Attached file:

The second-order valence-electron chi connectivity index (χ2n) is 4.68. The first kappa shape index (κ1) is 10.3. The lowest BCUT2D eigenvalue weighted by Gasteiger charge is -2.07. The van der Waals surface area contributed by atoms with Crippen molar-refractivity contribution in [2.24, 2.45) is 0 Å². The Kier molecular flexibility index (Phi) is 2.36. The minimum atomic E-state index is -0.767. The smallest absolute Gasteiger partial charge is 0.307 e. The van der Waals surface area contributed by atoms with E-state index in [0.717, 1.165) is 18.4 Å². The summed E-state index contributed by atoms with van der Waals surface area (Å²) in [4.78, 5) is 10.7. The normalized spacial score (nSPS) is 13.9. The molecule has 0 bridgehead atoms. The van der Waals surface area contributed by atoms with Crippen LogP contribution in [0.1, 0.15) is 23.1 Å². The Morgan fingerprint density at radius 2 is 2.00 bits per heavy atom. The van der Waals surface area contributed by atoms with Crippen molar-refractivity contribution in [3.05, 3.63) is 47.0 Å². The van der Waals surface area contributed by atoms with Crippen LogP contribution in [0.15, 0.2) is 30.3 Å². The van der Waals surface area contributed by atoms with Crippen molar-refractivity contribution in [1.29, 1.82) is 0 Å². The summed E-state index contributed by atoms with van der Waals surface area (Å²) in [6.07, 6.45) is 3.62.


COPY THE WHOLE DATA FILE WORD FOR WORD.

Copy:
The second-order valence-electron chi connectivity index (χ2n) is 4.68. The first kappa shape index (κ1) is 10.3. The lowest BCUT2D eigenvalue weighted by Gasteiger charge is -2.07. The van der Waals surface area contributed by atoms with Crippen molar-refractivity contribution in [2.24, 2.45) is 0 Å². The Kier molecular flexibility index (Phi) is 2.36. The minimum atomic E-state index is -0.767. The smallest absolute Gasteiger partial charge is 0.307 e. The van der Waals surface area contributed by atoms with E-state index in [0.717, 1.165) is 18.4 Å². The summed E-state index contributed by atoms with van der Waals surface area (Å²) in [4.78, 5) is 10.7. The normalized spacial score (nSPS) is 13.9. The molecule has 0 bridgehead atoms. The van der Waals surface area contributed by atoms with Crippen LogP contribution in [0.1, 0.15) is 23.1 Å². The Morgan fingerprint density at radius 2 is 2.00 bits per heavy atom. The van der Waals surface area contributed by atoms with Crippen molar-refractivity contribution in [3.05, 3.63) is 47.0 Å². The van der Waals surface area contributed by atoms with Crippen LogP contribution in [0.15, 0.2) is 30.3 Å². The van der Waals surface area contributed by atoms with Crippen molar-refractivity contribution in [1.29, 1.82) is 0 Å². The summed E-state index contributed by atoms with van der Waals surface area (Å²) in [6.07, 6.45) is 3.62.